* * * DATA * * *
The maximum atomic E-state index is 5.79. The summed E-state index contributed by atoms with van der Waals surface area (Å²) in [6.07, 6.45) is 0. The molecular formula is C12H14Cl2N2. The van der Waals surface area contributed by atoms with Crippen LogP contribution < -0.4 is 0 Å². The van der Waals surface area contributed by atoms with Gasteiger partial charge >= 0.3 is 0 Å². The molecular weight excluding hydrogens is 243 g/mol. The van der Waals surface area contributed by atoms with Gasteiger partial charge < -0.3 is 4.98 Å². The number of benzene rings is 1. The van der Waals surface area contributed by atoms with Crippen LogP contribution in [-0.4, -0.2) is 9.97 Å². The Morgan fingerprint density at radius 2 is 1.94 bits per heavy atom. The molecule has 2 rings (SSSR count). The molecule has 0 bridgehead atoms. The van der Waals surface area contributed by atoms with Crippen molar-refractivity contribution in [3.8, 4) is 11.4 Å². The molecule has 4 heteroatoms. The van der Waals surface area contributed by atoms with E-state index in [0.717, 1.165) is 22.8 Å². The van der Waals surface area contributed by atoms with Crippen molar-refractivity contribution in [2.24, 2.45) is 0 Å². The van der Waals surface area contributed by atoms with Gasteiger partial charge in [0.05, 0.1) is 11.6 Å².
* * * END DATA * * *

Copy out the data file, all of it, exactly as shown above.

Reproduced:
The maximum atomic E-state index is 5.79. The summed E-state index contributed by atoms with van der Waals surface area (Å²) in [6.07, 6.45) is 0. The molecular formula is C12H14Cl2N2. The van der Waals surface area contributed by atoms with Crippen LogP contribution < -0.4 is 0 Å². The van der Waals surface area contributed by atoms with Gasteiger partial charge >= 0.3 is 0 Å². The molecular weight excluding hydrogens is 243 g/mol. The van der Waals surface area contributed by atoms with Gasteiger partial charge < -0.3 is 4.98 Å². The number of benzene rings is 1. The van der Waals surface area contributed by atoms with Crippen LogP contribution in [-0.4, -0.2) is 9.97 Å². The Morgan fingerprint density at radius 2 is 1.94 bits per heavy atom. The molecule has 2 rings (SSSR count). The molecule has 0 bridgehead atoms. The van der Waals surface area contributed by atoms with Crippen molar-refractivity contribution in [3.8, 4) is 11.4 Å². The molecule has 4 heteroatoms. The van der Waals surface area contributed by atoms with E-state index in [0.717, 1.165) is 22.8 Å². The van der Waals surface area contributed by atoms with Crippen molar-refractivity contribution in [2.24, 2.45) is 0 Å². The van der Waals surface area contributed by atoms with Gasteiger partial charge in [0.05, 0.1) is 11.6 Å².